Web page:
After the kapow kick-netics of Raymond Wong’s two Donnie Yen-starring “Ip Man” origin films, Herman Yau’s 2010 prequel, ” The Legend Is Born: Ip Man” (Yip Man chinchyun) doesn’t hit new heights but it remains a big-screen eyeful, the kind of efficiently choreographed martial-arts action scenes that are joyful in any format. There’s talk among the characters about keeping the history of Wing Chun fighting to the “authentic styles”—anti-Japanese sentiments are bruited—but even the eldest characters concede that the lessons that will be handed down will be blended with other influences, and from those, decades in progress, voila, we have Bruce Lee, trained by a master. It’s a diverting programmer while we wait: isn’t Wong Kar-Wai’s edition of these legends, “The Grandmasters,” done yet? (Fall 2012, maybe.) The casting includes convoluted in-jokes that were explained to me, including a cameo by Ip Man’s eighty-six-year-old son Ip Chun. With Siu-Wong Fan, Yi Huang, Sammo Hung Kam-Bo, Tin Chiu Hung. 100m. (Ray Pride)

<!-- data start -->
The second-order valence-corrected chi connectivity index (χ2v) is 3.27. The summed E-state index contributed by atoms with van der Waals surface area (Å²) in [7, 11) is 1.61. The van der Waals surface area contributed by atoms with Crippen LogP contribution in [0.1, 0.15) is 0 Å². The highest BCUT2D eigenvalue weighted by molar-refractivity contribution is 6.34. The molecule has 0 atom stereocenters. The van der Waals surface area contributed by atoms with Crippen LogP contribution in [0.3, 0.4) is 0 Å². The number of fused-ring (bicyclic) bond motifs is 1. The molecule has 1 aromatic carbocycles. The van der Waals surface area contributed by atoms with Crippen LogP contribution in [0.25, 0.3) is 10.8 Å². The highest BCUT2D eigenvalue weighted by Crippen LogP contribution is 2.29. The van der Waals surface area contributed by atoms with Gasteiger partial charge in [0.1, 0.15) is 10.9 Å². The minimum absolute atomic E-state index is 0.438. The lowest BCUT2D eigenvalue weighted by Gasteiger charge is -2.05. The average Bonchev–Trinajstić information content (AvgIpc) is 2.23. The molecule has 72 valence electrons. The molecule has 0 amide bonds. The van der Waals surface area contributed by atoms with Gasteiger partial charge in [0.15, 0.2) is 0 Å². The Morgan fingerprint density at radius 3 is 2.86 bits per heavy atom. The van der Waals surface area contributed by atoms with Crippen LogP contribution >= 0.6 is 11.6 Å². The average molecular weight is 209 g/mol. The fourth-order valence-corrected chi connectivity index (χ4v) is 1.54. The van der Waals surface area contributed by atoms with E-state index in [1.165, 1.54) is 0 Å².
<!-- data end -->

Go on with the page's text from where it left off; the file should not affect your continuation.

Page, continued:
“The Legend Is Born: Ip Man” plays Friday and Saturday midnights at the Music Box. A trailer is below.
Ray Pride is Newcity’s film critic and a contributing editor to Filmmaker magazine.
His history of Chicago “Ghost Signs” in words and images will be published in Spring 2022.